The state of IT in Michigan

From Canada's tall whispering pines, to Lake Superior's farthest mines...

Where is the economy headed? Are we spending more in the IT area? Should we be? How is my job looking, and should I be looking?

If you’ve followed me on this blog or other social platforms, you’ve heard that Sam Kahan, the former senior economist for the Federal Reserve Bank of Chicago, Detroit Branch, came to speak with the Society for Information Management last evening.

And if you were following those streams, you may think I’m a great guy with good friends and family… but you know that I am not an economist by trade or training.

The Data

Sam told us last night that mathematicians say “1+1=2”, but economists start by understanding that the data available are both incomplete and unreliable.

Incomplete and unreliable data… in a volatile economy with lower home values and savings, political unrest in various places, high health care costs and pension programs in default.

With that, here are some of the data Sam shared with us last night (without intentional embellishment):

  1. The world recovered from the recession of 2008-2009 and momentum looks positive for the next two years
  2. Post-recession growth will be slower than in the past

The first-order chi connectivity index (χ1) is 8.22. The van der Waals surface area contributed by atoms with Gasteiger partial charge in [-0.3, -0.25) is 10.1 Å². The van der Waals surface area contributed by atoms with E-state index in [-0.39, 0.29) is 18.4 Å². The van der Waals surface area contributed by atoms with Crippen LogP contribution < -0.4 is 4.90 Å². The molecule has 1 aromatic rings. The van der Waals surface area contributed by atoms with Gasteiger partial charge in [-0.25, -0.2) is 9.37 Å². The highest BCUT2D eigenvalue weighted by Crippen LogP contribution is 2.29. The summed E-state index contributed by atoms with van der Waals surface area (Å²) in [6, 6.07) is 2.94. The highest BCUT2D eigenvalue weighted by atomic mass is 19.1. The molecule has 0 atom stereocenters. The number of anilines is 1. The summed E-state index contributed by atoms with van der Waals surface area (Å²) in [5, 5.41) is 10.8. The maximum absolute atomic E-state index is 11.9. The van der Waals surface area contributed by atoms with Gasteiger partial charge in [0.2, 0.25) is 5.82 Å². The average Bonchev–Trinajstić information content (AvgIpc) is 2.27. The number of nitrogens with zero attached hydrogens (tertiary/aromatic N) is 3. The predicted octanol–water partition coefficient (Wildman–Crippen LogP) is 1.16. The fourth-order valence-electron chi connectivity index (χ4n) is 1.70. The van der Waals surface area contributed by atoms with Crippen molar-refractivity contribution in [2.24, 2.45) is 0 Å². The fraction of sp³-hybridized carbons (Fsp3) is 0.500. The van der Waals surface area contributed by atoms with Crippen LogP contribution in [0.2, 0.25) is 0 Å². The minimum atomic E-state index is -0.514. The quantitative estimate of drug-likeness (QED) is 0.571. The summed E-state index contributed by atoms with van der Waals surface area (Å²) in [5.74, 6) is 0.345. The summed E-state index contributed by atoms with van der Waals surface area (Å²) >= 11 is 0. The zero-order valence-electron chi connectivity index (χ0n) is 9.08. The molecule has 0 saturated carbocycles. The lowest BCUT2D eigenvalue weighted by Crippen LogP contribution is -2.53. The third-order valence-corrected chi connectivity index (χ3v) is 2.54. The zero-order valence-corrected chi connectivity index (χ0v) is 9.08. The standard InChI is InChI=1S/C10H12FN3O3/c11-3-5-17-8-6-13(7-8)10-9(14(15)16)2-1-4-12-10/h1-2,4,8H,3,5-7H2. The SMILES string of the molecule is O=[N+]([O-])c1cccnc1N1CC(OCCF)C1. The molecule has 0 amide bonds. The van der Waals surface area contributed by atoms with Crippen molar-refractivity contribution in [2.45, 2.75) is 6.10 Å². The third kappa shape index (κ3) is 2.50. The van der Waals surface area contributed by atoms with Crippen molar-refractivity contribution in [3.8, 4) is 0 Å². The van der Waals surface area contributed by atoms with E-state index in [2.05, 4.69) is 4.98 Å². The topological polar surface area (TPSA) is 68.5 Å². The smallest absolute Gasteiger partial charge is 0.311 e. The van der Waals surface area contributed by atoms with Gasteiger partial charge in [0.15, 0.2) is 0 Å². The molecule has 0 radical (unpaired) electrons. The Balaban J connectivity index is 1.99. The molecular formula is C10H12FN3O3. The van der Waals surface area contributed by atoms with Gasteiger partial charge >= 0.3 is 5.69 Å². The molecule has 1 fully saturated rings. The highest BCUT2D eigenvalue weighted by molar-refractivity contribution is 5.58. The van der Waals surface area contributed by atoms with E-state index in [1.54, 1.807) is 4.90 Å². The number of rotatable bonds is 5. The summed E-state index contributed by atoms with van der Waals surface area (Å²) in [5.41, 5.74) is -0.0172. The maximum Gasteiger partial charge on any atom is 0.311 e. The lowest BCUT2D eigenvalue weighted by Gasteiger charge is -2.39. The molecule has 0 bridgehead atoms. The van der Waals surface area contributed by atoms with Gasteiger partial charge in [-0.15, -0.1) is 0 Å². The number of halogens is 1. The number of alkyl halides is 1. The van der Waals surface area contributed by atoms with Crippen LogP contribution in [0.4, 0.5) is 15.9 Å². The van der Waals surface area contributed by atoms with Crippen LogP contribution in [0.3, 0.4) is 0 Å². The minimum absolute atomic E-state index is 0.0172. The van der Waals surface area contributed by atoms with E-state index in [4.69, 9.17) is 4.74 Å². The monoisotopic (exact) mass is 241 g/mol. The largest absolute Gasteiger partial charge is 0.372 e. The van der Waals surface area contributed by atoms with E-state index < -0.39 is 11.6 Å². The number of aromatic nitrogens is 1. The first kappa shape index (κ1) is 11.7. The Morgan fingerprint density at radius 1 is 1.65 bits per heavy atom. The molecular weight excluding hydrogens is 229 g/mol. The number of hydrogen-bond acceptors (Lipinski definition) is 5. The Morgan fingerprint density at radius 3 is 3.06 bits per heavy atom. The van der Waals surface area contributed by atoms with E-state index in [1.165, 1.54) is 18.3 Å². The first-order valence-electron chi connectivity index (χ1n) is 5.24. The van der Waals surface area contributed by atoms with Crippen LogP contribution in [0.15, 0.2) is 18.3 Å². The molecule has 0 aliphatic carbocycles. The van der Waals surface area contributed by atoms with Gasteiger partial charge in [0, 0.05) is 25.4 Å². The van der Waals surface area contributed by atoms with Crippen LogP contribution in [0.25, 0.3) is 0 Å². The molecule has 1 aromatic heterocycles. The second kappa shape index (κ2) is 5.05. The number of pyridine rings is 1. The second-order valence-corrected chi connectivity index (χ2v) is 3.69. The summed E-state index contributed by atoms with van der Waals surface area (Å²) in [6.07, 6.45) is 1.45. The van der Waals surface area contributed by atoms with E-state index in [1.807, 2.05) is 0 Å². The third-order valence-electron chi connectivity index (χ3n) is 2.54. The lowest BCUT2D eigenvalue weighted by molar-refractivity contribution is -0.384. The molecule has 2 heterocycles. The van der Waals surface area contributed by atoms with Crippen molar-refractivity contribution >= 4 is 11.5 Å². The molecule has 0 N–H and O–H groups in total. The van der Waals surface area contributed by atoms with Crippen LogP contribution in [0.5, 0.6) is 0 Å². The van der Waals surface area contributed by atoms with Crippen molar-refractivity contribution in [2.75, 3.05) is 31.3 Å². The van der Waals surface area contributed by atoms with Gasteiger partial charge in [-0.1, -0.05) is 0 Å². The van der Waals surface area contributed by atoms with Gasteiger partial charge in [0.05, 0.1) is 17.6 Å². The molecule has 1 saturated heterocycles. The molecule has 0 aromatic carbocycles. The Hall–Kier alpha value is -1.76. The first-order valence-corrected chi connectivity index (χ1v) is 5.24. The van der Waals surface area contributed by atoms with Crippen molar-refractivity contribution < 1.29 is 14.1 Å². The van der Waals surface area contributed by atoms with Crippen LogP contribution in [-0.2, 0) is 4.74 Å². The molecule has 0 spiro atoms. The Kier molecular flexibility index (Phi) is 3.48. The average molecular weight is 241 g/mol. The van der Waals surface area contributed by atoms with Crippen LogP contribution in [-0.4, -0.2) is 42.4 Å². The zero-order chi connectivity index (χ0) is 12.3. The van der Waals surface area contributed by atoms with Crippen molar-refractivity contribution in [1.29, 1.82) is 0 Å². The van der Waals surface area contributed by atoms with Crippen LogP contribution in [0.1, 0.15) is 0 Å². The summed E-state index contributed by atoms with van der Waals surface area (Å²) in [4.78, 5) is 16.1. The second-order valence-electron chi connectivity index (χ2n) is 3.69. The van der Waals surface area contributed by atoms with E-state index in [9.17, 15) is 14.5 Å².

3. It’s still a question whether (or how) countries will be able to adapt their economies to a more balanced global structure
  4. Unemployment and incomes affect savings rates, which are too low for stronger growth to be driven by consumption

Meanwhile, in the information technology space:

  1. Information-related spending is up by double-digits – about 5x GDP growth rate of 3%
  2. Nationally, there has been an increase in employment of about 350,000, or 5.3%
  3. In the state of Michigan, employment is up 26,000, or 7.6%

One of the reasons we discussed for these increases is the amount of investment held back in IT during the recession.

So, what can we do about it?

There is meaning in the data only if it triggers an effect or consequence for us. Otherwise, we just stare at it (like I did in Statistics class).

Overall, it sounds like Sam is saying things look OK for IT in Michigan… though there are so many other factors, and after all the data are incomplete and unreliable.

The thing is, people who got caught in the last recession may have never seen it coming. If you are fortunate to have maintained your job throughout, you probably did not see it coming either, at least not in the way it played out.

When faced with specific economic data, it might be better to take our cues from fundamental economic principles for direction. Besides those referenced by the link, consider these as well:

  1. By ourselves (without help), we cannot take care of our lives, and neither can our customers, employers, employees or colleagues… that is, everybody needs help
  2. As long as we can offer help that’s valuable, we can transact for it… that is we can “get a job” if we can offer that help
  3. The more valuable the help we offer, the more options we have available to us… that is, we are “wealthy” in that way, regardless of our income
  4. The way to stay valuable is to learn, study, invent, practice, make attempts, fail once in a while, and ultimately… to engage